Happy 200th birthday to the Bramley
The Bramley apple originated from a chance seedling planted by a young girl in Southwell, Nottinghamshire, in 1809. The cottage and garden were later bought by a local inn keeper and butcher, Matthew Bramley. Local nurseryman Henry Merryweather discovered that apples “with the marvellous appearance of this wonderful variety” came from a tree in the Merryweather nursery which had been top grafted from the original tree in Mr Bramley’s garden. On enquiring as to the variety’s name he was advised by Mr Bramley that “It is my apple raised in my garden and is called Bramley’s Seedling”. Henry Merryweather grafted as many trees as he could and started selling Bramley trees commercially in 1862. The new apple’s unique culinary qualities were widely recognised and by the end of the 19th century the Bramley was established as the world’s most famous cooking apple. Today 85,000 tonnes of Bramleys are grown each year by commercial growers across Kent, East Anglia and the West Midlands. The few pips planted by a little girl 200 years ago laid the foundations for what is now a £50 million industry. The bicentenary was marked in March 2009 by the unveiling of a new stained glass window in Southwell Minster, dedicated to the Bramley apple. More information on Bramley apples and the bicentenary celebrations is available from the Bramley Apple Information Service’s website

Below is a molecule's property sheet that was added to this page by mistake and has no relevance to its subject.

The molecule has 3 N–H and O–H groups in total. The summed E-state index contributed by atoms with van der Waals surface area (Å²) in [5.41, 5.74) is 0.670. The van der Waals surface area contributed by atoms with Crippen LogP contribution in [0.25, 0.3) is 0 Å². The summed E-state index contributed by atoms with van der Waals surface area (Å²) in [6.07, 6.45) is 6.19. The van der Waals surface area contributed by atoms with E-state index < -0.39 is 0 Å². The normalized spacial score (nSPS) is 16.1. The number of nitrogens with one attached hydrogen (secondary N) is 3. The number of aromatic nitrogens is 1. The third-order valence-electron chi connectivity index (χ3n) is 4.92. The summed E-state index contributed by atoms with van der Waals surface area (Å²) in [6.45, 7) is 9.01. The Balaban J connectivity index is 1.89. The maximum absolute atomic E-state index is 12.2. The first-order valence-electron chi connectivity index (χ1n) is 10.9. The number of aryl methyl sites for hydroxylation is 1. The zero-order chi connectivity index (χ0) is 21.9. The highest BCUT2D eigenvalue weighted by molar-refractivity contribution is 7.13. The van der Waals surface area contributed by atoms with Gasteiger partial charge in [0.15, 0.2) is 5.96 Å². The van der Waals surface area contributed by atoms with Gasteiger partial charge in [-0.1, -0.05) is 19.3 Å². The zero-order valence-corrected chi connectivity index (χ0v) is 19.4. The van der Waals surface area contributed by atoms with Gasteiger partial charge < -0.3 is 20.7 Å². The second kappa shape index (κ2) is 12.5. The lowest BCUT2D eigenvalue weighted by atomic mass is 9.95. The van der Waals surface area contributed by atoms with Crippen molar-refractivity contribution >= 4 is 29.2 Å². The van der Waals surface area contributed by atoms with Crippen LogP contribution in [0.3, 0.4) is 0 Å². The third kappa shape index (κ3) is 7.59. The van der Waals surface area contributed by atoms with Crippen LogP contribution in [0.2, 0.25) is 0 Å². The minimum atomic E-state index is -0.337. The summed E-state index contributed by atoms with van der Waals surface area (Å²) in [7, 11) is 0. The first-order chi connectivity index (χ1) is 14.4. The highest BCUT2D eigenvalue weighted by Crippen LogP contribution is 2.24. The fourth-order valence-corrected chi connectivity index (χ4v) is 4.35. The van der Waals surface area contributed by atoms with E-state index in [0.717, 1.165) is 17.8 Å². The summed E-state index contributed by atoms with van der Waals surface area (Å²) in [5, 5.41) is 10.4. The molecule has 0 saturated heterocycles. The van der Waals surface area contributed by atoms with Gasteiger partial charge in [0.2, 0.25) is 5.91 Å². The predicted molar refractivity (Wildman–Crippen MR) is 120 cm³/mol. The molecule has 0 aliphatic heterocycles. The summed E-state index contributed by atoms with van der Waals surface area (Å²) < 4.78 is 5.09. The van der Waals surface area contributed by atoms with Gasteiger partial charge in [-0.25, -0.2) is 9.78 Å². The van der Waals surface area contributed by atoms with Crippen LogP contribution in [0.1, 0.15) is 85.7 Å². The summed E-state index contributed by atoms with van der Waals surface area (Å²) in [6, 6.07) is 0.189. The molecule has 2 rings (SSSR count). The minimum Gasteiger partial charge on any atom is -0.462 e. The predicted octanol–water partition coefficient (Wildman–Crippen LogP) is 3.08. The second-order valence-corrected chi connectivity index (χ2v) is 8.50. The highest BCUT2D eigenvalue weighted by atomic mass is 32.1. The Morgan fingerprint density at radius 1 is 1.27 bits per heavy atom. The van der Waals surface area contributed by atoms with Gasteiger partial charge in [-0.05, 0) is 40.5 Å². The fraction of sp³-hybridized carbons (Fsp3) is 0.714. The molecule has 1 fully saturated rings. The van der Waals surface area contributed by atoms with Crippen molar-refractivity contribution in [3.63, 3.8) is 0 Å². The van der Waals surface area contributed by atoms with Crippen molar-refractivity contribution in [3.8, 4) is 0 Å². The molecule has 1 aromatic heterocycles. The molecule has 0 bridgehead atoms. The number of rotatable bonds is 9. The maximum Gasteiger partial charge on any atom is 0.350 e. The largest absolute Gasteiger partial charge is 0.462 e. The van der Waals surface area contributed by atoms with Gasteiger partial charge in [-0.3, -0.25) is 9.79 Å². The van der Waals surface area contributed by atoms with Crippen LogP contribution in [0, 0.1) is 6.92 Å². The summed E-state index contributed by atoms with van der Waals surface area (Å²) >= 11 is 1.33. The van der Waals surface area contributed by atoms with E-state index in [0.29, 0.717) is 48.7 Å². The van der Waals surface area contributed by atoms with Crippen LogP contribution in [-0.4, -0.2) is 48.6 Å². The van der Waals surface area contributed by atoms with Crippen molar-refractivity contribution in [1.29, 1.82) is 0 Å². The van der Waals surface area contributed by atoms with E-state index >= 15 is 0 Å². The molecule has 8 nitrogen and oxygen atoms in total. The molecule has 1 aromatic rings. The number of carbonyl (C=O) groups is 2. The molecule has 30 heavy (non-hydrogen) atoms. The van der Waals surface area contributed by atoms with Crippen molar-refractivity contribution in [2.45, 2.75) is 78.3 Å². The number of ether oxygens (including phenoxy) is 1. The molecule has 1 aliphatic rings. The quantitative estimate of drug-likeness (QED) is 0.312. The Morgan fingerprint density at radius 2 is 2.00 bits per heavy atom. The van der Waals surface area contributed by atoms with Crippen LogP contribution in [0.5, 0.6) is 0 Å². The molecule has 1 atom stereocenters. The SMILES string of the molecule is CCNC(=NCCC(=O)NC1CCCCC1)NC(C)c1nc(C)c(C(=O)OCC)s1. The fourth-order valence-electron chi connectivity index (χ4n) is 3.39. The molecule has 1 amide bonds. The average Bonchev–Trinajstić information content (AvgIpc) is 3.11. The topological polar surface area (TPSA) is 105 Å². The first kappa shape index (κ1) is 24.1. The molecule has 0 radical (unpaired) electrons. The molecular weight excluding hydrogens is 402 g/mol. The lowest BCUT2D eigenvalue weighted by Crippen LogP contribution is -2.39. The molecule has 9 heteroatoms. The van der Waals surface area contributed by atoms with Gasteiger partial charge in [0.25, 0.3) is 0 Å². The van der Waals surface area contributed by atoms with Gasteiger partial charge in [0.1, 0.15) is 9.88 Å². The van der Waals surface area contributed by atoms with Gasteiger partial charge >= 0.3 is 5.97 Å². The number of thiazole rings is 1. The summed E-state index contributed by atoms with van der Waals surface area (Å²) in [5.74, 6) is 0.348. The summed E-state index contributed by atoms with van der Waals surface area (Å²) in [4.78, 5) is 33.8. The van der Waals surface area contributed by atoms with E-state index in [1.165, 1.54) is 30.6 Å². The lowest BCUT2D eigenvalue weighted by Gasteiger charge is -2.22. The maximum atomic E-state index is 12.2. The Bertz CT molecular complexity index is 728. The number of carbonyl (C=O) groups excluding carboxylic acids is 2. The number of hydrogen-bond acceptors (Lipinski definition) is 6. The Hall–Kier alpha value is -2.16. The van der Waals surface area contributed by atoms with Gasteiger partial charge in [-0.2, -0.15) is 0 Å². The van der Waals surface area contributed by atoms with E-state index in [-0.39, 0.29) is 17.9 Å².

K ROUGH OLD WIFE